As I’m reading my students’ plays for Experimental Playwriting course at SNL-Depaul University, I’m noticing a tremendous progress on their use of technique, structure and creativity. Students were expected to learn from multi-disciplined play texts, screenings, discussions and exercises. Most of them had never written a play, nor read or seen one. The explosion of their creativity through the course was astonishing! Now their plays are amazingly skillful!
In one of in-class writing exercises I asked them to write a direct-address monologue that uses the audience as a specific person or persons. Kevin’s monologue is one of the good ones!
By Kevin Evanski
"When, I came through the yard; I could see someone pulled them from the vines. It looked like someone took a hacksaw to them. Trampled around in there like it was a sand box. Well, my garden is no beach, and I know who it was that was in there to. She is always drooling over the tomatoes. She just couldn’t wait, probably wanted to use them for that stinky sauce I smell cooking all the time.
My tomatoes used for sauce, Huh! I won the first prize for quality tomatoes in the quality tomato championship. She did not know I am from the quality tomato capital. And, she uses my tomatoes for her stinky, garlicky, onion sauce. My tomatoes are for eating fresh, not boiled down into garlicky onion sauce. I know it was her, I seen the footprints, tiny ones.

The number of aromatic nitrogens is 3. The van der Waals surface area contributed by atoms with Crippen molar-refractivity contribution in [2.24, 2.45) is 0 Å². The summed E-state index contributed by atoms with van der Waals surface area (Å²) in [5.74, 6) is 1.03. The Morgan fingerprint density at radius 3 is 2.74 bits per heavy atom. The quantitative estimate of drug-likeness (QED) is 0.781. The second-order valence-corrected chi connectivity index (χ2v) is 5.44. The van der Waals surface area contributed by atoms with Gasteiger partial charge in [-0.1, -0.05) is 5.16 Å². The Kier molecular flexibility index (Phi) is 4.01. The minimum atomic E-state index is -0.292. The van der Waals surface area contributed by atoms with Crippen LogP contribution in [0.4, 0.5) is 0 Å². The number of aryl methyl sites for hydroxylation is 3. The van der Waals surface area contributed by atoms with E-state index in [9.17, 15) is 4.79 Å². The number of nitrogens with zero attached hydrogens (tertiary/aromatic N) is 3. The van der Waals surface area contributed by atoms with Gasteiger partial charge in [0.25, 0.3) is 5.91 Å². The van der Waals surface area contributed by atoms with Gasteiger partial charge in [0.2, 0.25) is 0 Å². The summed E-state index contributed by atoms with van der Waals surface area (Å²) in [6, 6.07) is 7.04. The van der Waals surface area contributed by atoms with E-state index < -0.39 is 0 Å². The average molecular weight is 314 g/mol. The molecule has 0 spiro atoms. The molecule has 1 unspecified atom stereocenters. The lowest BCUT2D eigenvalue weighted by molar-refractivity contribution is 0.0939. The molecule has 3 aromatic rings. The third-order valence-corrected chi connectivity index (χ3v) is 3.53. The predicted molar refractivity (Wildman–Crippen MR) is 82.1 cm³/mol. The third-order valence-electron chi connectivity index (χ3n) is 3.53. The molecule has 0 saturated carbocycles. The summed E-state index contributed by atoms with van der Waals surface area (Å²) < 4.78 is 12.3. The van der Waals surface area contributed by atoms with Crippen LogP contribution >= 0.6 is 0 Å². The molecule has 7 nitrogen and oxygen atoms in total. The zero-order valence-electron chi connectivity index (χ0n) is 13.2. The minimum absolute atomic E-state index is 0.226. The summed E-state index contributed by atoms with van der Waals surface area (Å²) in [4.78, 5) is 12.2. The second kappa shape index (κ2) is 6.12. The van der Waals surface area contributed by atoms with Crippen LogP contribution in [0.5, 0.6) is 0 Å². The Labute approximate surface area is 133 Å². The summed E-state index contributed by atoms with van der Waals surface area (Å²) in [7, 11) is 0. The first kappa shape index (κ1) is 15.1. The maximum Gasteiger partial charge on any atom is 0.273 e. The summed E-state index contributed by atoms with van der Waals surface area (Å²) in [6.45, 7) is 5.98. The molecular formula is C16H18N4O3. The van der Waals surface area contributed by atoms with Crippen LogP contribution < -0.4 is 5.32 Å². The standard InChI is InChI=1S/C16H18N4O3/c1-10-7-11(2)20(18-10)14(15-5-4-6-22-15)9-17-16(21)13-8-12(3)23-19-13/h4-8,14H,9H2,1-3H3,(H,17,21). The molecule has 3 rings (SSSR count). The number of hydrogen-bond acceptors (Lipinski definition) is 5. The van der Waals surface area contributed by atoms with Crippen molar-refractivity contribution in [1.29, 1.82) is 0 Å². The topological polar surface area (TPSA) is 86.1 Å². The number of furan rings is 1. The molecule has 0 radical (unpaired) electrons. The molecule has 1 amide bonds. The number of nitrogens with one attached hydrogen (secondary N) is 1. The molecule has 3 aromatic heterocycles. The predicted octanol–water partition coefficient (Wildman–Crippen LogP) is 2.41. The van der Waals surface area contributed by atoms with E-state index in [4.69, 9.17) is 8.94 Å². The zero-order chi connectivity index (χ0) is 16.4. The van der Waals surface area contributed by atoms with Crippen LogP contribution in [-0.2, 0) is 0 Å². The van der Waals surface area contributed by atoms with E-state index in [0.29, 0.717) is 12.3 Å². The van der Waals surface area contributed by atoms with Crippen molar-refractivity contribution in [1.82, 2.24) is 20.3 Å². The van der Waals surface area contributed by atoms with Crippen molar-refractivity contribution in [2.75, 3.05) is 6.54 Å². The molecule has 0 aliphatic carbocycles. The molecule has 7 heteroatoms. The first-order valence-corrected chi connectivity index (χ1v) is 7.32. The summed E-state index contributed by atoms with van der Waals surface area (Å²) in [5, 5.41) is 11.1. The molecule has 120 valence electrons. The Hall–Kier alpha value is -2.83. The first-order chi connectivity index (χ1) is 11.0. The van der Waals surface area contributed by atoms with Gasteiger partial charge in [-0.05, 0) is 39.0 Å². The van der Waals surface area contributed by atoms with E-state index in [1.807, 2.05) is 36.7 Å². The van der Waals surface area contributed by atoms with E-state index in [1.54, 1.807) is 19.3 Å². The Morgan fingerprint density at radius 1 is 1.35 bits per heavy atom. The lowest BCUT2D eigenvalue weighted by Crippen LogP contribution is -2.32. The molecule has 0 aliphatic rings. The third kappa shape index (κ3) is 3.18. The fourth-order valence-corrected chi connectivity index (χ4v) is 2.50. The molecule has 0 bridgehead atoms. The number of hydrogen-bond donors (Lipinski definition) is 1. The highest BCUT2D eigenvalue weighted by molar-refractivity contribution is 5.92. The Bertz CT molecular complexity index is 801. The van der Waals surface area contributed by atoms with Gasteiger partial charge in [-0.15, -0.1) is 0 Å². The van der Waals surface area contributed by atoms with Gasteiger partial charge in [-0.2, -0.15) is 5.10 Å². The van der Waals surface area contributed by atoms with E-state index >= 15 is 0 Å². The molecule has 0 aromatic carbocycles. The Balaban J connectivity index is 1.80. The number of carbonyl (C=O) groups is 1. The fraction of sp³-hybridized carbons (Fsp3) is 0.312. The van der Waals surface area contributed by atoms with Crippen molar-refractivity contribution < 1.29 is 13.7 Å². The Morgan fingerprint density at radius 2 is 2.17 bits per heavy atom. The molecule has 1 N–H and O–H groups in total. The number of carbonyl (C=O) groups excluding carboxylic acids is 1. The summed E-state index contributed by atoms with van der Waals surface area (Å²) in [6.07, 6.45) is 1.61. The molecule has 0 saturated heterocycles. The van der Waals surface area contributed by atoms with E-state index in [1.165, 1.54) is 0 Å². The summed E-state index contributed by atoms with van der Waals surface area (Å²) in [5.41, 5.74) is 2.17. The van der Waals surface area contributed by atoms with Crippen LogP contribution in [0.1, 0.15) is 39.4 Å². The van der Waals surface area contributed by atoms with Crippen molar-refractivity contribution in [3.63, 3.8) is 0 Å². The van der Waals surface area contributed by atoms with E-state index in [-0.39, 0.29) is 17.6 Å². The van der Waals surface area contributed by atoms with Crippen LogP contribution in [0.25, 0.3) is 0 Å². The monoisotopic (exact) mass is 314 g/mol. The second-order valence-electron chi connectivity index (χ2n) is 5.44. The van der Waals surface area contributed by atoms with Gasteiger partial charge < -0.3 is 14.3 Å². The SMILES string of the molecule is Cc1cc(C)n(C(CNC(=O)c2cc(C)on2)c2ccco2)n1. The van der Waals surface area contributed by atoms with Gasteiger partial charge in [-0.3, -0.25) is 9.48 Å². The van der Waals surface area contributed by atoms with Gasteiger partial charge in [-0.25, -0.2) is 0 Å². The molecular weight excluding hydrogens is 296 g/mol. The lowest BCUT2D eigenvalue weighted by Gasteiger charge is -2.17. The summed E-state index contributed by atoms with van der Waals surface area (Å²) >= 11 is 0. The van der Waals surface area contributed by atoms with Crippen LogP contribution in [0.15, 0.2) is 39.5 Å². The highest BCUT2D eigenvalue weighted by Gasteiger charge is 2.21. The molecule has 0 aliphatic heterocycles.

Maybe I will put those crappy plum tomatoes out there; see how she likes that, for her precious sauce. She didn’t even have the decency to wait until they were fully ripe. I can hear her now, “Louis’s tomatoes aren’t all that good”. Anyone who is worth there salt in tomato growing knows that you have to wait until they are fully ripened. I can smell that repulsive sauce from across the street. I don’t want any of her crappy sauce.
What does she know, she better keep her dam hands off my tomatoes.
Like I have time to grow tomatoes for the whole neighborhood… What a joke, I just don’t have the time or the room to grow all these tomatoes. She comes, takes my tomatoes, and then starts bragging about them to the whole neighborhood, I can’t have all these people wanting my tomatoes.
I asked her for some of her onions last season, NO she said.
She offered me squash, I don’t like squash. I needed onions.
You think that she would invite me over for sauce, nope. Never invited me over for sauce. Who wants that stinking sauce anyway, I don’t want that sauce. I wouldn’t have gone if she did ask me. She just better stay out of my garden. NO! NO onions for me. One little onion I asked her for, one stinking little onion, and she said no. But now, but now she is after my tomatoes, sneaking in here. I should go out there and pull all the tomatoes right now.
Oh, there they are, I see her and her stinking garlic sauce-eating friends. Hey! Keep your dam hands off my tomatoes."
17 November 2009